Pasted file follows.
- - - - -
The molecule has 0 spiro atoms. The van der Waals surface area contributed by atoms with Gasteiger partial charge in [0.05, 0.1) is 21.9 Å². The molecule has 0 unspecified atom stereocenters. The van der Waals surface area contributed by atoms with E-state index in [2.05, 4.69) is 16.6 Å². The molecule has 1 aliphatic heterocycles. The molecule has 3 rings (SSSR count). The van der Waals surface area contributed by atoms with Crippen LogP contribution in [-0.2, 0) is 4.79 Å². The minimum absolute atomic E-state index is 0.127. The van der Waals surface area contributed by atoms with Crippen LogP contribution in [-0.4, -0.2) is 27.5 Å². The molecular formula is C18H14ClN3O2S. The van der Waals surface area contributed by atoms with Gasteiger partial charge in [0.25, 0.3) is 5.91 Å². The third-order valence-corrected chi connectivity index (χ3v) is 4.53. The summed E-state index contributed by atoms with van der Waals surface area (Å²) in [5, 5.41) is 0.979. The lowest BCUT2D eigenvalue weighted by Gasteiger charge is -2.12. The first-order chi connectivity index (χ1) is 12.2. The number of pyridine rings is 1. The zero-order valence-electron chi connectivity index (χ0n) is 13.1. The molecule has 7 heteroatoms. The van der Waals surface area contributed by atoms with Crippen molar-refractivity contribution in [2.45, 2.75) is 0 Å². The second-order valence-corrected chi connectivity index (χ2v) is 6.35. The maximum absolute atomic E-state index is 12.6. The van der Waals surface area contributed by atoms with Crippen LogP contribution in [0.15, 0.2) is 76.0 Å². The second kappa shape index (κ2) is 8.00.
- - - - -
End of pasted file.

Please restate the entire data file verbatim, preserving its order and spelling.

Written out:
The molecule has 0 spiro atoms. The van der Waals surface area contributed by atoms with Gasteiger partial charge in [0.05, 0.1) is 21.9 Å². The molecule has 0 unspecified atom stereocenters. The van der Waals surface area contributed by atoms with E-state index in [2.05, 4.69) is 16.6 Å². The molecule has 1 aliphatic heterocycles. The molecule has 3 rings (SSSR count). The van der Waals surface area contributed by atoms with Crippen LogP contribution in [-0.2, 0) is 4.79 Å². The minimum absolute atomic E-state index is 0.127. The van der Waals surface area contributed by atoms with Crippen LogP contribution in [-0.4, -0.2) is 27.5 Å². The molecular formula is C18H14ClN3O2S. The van der Waals surface area contributed by atoms with Gasteiger partial charge in [0.25, 0.3) is 5.91 Å². The third-order valence-corrected chi connectivity index (χ3v) is 4.53. The summed E-state index contributed by atoms with van der Waals surface area (Å²) in [5, 5.41) is 0.979. The lowest BCUT2D eigenvalue weighted by Gasteiger charge is -2.12. The first-order chi connectivity index (χ1) is 12.2. The number of pyridine rings is 1. The zero-order valence-electron chi connectivity index (χ0n) is 13.1. The molecule has 7 heteroatoms. The van der Waals surface area contributed by atoms with Crippen molar-refractivity contribution in [2.45, 2.75) is 0 Å². The second-order valence-corrected chi connectivity index (χ2v) is 6.35. The maximum absolute atomic E-state index is 12.6. The van der Waals surface area contributed by atoms with Crippen LogP contribution in [0.15, 0.2) is 76.0 Å². The second kappa shape index (κ2) is 8.00.